J Breast Cancer.  2017 Sep;20(3):310-313. 10.4048/jbc.2017.20.3.310.

A Novel Germline Mutation in BRCA1 Causes Exon 20 Skipping in a Korean Family with a History of Breast Cancer

Affiliations
  • 1Department of Biochemistry, College of Veterinary Medicine, Konkuk University, Seoul, Korea.
  • 2Genetic Counseling Clinic, National Cancer Center Hospital, National Cancer Center, Goyang, Korea.
  • 3Department of System Cancer Science, Graduate School of Cancer Science and Policy, National Cancer Center, Goyang, Korea.
  • 4Translational Epidemiology Branch, National Cancer Center Research Institute, National Cancer Center, Goyang, Korea.
  • 5Department of Biomedical Sciences, Asan Medical Center, University of Ulsan College of Medicine, Seoul, Korea. suhwan.chang@amc.seoul.kr
  • 6Center for Breast Cancer, National Cancer Center Hospital, National Cancer Center, Goyang, Korea.
  • 7Precision Medicine Branch, National Cancer Center Research Institute, National Cancer Center, Goyang, Korea.

Abstract

Germline mutations in the BRCA1 and BRCA2 genes are strong genetic factors for predispositions to breast, ovarian, and other related cancers. This report describes a family with a history of breast and ovarian cancers that harbored a novel BRCA1 germline mutation. A single nucleotide deletion in intron 20, namely c.5332+4delA, was detected in a 43-year-old patient with breast cancer. This mutation led to the skipping of exon 20, which in turn resulted in the production of a truncated BRCA1 protein that was 1773 amino acids in length. The mother of the proband had died due to ovarian cancer and had harbored the same germline mutation. Ectopically expressed mutant BRCA1 protein interacted with the BARD1 protein, but showed a reduced transcriptional function, as demonstrated by the expression of cyclin B1. This novel germline mutation in the BRCA1 gene caused familial breast and ovarian cancers.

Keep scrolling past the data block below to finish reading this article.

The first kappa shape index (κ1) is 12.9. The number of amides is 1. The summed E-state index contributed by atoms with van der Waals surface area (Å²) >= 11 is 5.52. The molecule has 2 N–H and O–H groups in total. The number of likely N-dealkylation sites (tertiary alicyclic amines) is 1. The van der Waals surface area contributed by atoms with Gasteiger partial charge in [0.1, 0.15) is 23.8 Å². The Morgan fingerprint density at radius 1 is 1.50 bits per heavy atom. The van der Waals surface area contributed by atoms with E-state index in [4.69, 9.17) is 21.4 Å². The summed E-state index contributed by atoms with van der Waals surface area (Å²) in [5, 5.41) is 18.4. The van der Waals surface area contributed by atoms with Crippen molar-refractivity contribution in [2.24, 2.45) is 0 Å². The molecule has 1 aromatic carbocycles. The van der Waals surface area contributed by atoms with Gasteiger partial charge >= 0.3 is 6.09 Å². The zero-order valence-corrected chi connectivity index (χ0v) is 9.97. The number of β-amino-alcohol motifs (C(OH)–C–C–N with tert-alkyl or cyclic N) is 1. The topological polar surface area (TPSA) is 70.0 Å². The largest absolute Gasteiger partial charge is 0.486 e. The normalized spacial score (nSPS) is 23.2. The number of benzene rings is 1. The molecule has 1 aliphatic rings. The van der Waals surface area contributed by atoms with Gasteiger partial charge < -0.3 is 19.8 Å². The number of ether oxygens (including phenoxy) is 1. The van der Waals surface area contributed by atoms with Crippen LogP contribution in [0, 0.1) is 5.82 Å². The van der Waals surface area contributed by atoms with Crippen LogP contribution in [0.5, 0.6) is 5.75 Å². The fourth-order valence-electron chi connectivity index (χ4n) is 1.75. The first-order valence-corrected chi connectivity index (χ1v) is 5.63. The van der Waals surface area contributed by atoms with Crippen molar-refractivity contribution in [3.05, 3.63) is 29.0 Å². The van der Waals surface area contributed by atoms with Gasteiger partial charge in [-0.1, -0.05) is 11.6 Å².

Keyword

BRCA1 protein; Breast neoplasms; Germ-line mutation

MeSH Terms

Adult
Amino Acids
BRCA1 Protein
Breast Neoplasms*
Breast*
Cyclin B1
Exons*
Genes, BRCA1
Genes, BRCA2
Germ-Line Mutation*
Humans
Introns
Mothers
Ovarian Neoplasms
Amino Acids
BRCA1 Protein
Cyclin B1

Figure

  • Figure 1 Pedigree of the patient's family, showing multiple individuals with breast and ovarian cancer. The proband (arrow) and her family members harboring the mutation (c.5332+4delA) in BRCA1 gene are marked in red. Male is represented by a square and female by a circle. Numbers in parentheses indicate age at cancer diagnosis.

  • Figure 2 Mutation analysis of exon 20 in BRCA1 gene. (A) Sequence analysis of the mutant BRCA1 gene shows a deletion in c.5332+4delA (genomic DNA) and exon 20 skipping (RNA). Exon 20 sequences are colored in yellow. (B) The schematic view shows the variant localization and the mutated mRNA skipping 55 bp of exon 20.

  • Figure 3 Functional analyses of mutant BRCA1 protein. (A) Mutant BRCA1 protein (exon 20 deletion) showed reduced protein level. BRCA1-deficient MDA-MB-436 cells were transfected with a vector expressing HA-tagged BRCA1 wild-type (WT) or exon20 skipping mutant or untagged mutant BRCA1 (exon 20 deletion) mRNA. A point mutation of BRCA1 that causes an amino acid substitution of leucine to phenylalanine (L52F) was used as a missense mutant control. After 24 hours, the cells were treated with DMSO (control) or MG132 (1 µM). The arrows indicate BRCA1 protein and the asterisk indicates a nonspecific band. (B) WT or mutant BRCA1 is immunoprecipitated with anti-BARD1 antibody. Immunoprecipitated WT and mutant BRCA1 were detected by Western blotting with an anti-BRCA1 antibody (boxed lane). (C) Expression level of cyclin B1 was compared among cells transfected with WT or mutant BRCA1. Relative expression of cyclin B1 was measured by real-time reverse transcription polymerase chain reaction compared to glyceraldehyde 3-phosphate dehydrogenase after exogenous expression of WT or mutant BRCA1. DMSO=dimethyl sulfoxide; Ex20del=exon 20 deletion; BARD1=BRCA1 associated RING domain1; GFP=green fluoresence protein (control DNA); IP=immunoprecipitation; IB=immunoblotting. *Nonspecific band.